The prevalence of diabetes mellitus worldwide is increasing, in part due to an obesity epidemic. Thus, prevention and treatment of vision loss from diabetic retinopathy, including proliferative diabetic retinopathy and diabetic macular edema (DME), has become more important.1 Diabetic macular edema, a swelling of the central part of the macula (Figure), affects approximately 746 000 adults aged 40 years or older in the United States (approximately 4% with diabetes develop DME).2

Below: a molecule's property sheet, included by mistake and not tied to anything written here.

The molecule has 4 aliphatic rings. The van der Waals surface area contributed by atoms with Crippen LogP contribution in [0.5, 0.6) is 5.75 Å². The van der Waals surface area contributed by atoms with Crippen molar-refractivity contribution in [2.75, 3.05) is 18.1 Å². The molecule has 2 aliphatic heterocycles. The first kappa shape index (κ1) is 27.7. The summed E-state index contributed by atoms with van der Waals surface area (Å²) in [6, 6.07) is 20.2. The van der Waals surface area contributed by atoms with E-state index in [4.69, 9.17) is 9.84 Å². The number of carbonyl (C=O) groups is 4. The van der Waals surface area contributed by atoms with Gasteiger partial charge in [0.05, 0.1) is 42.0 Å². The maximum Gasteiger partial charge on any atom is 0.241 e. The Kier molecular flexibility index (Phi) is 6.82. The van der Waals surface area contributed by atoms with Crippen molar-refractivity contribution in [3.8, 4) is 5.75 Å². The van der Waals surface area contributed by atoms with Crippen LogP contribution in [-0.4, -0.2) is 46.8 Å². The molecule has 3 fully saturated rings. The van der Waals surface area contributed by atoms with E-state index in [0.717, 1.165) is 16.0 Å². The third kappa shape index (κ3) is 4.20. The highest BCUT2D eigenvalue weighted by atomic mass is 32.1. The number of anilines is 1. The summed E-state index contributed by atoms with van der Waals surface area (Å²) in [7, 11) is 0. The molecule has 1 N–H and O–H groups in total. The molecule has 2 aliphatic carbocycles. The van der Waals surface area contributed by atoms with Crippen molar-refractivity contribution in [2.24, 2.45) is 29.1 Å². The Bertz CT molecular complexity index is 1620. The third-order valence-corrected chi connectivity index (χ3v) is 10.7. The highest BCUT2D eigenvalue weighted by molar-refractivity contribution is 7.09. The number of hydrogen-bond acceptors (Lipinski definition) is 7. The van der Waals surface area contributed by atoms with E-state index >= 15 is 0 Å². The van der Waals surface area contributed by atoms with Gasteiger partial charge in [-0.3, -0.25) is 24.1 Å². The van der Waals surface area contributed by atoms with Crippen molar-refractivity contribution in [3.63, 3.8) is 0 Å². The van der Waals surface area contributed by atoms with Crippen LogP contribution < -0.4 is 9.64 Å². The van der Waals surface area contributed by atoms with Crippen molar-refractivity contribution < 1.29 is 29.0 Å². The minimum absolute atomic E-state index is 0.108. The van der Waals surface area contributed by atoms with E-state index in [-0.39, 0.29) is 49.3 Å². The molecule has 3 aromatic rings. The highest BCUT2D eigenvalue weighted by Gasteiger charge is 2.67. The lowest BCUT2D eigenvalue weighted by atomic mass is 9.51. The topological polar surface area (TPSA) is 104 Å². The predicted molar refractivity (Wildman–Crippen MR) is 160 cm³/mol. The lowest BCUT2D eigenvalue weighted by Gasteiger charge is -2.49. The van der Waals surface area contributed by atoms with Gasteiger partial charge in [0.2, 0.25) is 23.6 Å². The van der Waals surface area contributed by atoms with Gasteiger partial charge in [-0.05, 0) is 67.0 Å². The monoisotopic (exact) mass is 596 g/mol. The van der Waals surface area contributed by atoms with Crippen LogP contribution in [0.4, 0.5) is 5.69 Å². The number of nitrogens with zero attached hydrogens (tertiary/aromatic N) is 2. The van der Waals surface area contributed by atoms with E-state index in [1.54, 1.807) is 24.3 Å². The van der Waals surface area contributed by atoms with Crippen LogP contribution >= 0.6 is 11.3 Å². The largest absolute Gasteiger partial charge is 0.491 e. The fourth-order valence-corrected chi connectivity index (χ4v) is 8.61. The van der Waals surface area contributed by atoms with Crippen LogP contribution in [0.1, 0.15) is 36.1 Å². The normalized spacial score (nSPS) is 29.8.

A, Intravitreal ranibizumab for diabetic macular edema with prompt versus deferred laser treatment.5,6 Visual acuity change from baseline among 4 groups randomized to receive prompt focal/grid laser plus a sham intravitreal injection, prompt laser plus intravitreal ranibizumab, deferred laser (for at least 24 weeks) plus intravitreal ranibizumab, or prompt laser plus intravitreal corticosteroids through 2 years with a 3-year comparison of the 2 ranibizumab groups. B, Fundus photograph of case with diabetic macular edema. Circle indicates lipid, ie, hard exudates, near the center of the macula.
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